Despite the drawbacks, some frustrated Springsteen fans wish the singer had adopted a voucher plan for his tour supporting The Ghost of Tom Joad. Ticket sales "have just been really bizarre," says Josh Jacobson, a Minneapolis attorney who has seen some 40 Springsteen concerts in the past 15 years. In New York, wristbands were handed out at the Beacon to determine the order of sales, but fans claim that scalpers paid ringers $5 to cut in line in full view of indifferent security personnel. At a Ticketmaster outlet at Tower Records in Chicago, fans started arriving before dawn. Random numbers were supposed to ensure all comers an equal shot at getting tickets, but people became convinced that the system was rigged when most of the first 25 "random" buyers all appeared to be homeless people from a nearby mission. In Austin, Texas, where a first-come, first-serve system was in place, brokers paid the homeless $50 each to stand in line and buy tickets.
Springsteen has tried to offset woes by upgrading dozens of back-row tickets and putting blocks of tickets on sale at the last minute to thwart sidewalk scalping. "Bruce does care about the fans, and I think Bruce's organization has made some effort to stop scalpers," Jacobson says. "But I think they could have tried harder." Springsteen's managers declined to comment.
How do the scalpers do it? A former worker at a Ticketmaster outlet in Chicago says he routinely pocketed $5 to $15 for every ticket he funneled to scalpers, and he averaged 10 tickets per concert. A former employee for S.E.A.T.S. in Atlanta, which was eventually purchased by Ticketmaster, says experienced workers learned how to punch in customers' orders and then quickly void them so that tickets that were impossible to trace would be spit out and put aside for scalpers. A Ticketmaster spokesman says the company monitors its retail outlets for inconsistencies and cancels contracts whenever wrongdoing is uncovered.
Million-dollar lobbying campaigns launched by ticket brokers have paid dividends in Illinois and New Jersey, where legislators recently eliminated anti-scalping laws over the objections of consumer advocates. (Connecticut and New York lawmakers may soon follow suit.) New Jersey Gov. Christine Todd Whitman sided with brokers, arguing that legalizing scalping would actually drive down prices on resold tickets. These states now allow brokers to buy and sell tickets at any price as long as it's done from a business address and not the sidewalk in front of venues.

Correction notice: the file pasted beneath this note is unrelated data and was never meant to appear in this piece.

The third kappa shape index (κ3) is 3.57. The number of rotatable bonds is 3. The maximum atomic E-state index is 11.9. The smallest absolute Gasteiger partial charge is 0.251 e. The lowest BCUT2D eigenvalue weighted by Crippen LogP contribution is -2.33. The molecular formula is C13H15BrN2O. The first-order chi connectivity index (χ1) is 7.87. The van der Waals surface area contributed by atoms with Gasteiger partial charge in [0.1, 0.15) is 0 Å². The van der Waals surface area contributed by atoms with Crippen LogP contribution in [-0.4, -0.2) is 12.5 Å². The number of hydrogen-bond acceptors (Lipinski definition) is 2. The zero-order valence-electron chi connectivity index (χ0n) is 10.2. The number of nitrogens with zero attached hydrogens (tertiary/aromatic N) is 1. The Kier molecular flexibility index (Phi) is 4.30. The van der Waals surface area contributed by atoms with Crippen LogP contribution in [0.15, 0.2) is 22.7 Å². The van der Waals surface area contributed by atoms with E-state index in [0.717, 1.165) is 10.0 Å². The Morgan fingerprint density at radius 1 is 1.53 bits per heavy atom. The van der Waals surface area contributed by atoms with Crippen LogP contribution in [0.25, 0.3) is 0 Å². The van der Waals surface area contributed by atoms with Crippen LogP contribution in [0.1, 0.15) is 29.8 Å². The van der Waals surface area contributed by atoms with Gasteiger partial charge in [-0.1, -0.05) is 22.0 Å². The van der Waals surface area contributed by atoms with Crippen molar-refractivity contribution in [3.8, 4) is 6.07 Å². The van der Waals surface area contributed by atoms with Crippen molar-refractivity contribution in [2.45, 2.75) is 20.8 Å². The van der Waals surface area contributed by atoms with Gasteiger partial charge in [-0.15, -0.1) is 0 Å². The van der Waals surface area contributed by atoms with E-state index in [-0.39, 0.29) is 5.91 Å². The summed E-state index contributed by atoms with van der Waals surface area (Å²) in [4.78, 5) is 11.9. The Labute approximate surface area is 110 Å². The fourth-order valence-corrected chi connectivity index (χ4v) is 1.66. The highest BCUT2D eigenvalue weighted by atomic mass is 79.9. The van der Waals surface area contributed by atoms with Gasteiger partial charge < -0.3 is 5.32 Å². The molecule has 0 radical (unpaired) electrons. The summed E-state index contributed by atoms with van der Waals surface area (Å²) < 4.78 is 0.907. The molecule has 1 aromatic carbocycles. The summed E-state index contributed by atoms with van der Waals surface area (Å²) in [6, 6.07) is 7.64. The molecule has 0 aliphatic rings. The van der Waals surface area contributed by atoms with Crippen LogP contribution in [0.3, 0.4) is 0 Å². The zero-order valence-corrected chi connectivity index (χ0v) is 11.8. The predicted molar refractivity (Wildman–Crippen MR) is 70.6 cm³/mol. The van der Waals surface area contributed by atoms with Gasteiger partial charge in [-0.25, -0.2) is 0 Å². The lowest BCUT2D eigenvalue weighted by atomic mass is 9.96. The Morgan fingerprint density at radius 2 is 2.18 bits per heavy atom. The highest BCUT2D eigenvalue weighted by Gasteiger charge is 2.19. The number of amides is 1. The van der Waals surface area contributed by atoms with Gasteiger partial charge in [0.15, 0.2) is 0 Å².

Promoters and scalpers blame one another for the troubles fans face in getting choice concert seats. Promoters lobby for tougher ticketing laws, insisting that scalpers gouge the public and damage the industry's reputation. Ticket brokers counter that promoters withhold the best seats for their own gain. "They're crying wolf and trying to use brokers as a scapegoat," says Barry Lefkowitz, executive director of the National Association of Ticket Brokers.
"We're trying to stay one step ahead of brokers; every time we come up with a plan, they figure it out," says Scott Gelman, vice president of Jam Productions, one of the Midwest's largest concert promoters. Like many companies, Jam is looking for a system that's foolproof and fairer than wristbands and lotteries. The sophistication displayed last year by Pearl Jam's ETM tickets – which came complete with the fan's name and address and a customized bar code – "forced everyone to look at the big picture of ticketing,'' Gelman says. "We're all in the business of having customers come back. But how many times can a kid get screwed before he stops coming back?"
Additional reporting by Bill Wyman.
This story is from the March 7th, 1996 issue of Rolling Stone.
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